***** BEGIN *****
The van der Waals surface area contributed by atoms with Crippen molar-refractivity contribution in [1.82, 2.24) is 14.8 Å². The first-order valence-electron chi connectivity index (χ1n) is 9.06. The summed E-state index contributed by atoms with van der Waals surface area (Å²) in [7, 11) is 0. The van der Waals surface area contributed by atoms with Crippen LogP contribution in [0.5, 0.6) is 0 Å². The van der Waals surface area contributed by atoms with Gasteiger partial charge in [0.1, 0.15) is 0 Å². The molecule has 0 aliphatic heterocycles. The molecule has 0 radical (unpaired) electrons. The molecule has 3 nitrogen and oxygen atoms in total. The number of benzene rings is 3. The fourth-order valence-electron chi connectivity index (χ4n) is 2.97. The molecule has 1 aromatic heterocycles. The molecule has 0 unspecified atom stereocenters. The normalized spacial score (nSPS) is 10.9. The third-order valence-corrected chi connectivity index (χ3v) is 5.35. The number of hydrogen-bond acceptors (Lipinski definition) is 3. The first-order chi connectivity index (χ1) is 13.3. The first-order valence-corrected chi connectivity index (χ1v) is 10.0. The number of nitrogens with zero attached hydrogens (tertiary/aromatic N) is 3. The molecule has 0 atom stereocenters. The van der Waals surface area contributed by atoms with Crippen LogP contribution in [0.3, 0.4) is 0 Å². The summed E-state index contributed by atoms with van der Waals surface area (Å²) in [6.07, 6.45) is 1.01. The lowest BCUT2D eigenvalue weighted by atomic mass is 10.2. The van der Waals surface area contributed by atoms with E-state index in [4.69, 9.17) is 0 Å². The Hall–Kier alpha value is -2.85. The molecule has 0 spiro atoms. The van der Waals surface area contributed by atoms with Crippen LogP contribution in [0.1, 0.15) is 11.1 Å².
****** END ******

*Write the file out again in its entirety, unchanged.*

The van der Waals surface area contributed by atoms with Crippen molar-refractivity contribution in [1.82, 2.24) is 14.8 Å². The first-order valence-electron chi connectivity index (χ1n) is 9.06. The summed E-state index contributed by atoms with van der Waals surface area (Å²) in [7, 11) is 0. The van der Waals surface area contributed by atoms with Crippen LogP contribution in [0.5, 0.6) is 0 Å². The van der Waals surface area contributed by atoms with Gasteiger partial charge in [0.1, 0.15) is 0 Å². The molecule has 0 aliphatic heterocycles. The molecule has 0 radical (unpaired) electrons. The molecule has 3 nitrogen and oxygen atoms in total. The number of benzene rings is 3. The fourth-order valence-electron chi connectivity index (χ4n) is 2.97. The molecule has 1 aromatic heterocycles. The molecule has 0 unspecified atom stereocenters. The normalized spacial score (nSPS) is 10.9. The third-order valence-corrected chi connectivity index (χ3v) is 5.35. The number of hydrogen-bond acceptors (Lipinski definition) is 3. The first-order chi connectivity index (χ1) is 13.3. The first-order valence-corrected chi connectivity index (χ1v) is 10.0. The number of nitrogens with zero attached hydrogens (tertiary/aromatic N) is 3. The molecule has 0 atom stereocenters. The van der Waals surface area contributed by atoms with Crippen LogP contribution in [0.3, 0.4) is 0 Å². The summed E-state index contributed by atoms with van der Waals surface area (Å²) in [6.07, 6.45) is 1.01. The lowest BCUT2D eigenvalue weighted by atomic mass is 10.2. The van der Waals surface area contributed by atoms with E-state index in [4.69, 9.17) is 0 Å². The Hall–Kier alpha value is -2.85. The molecule has 0 spiro atoms. The van der Waals surface area contributed by atoms with Crippen LogP contribution in [0.1, 0.15) is 11.1 Å².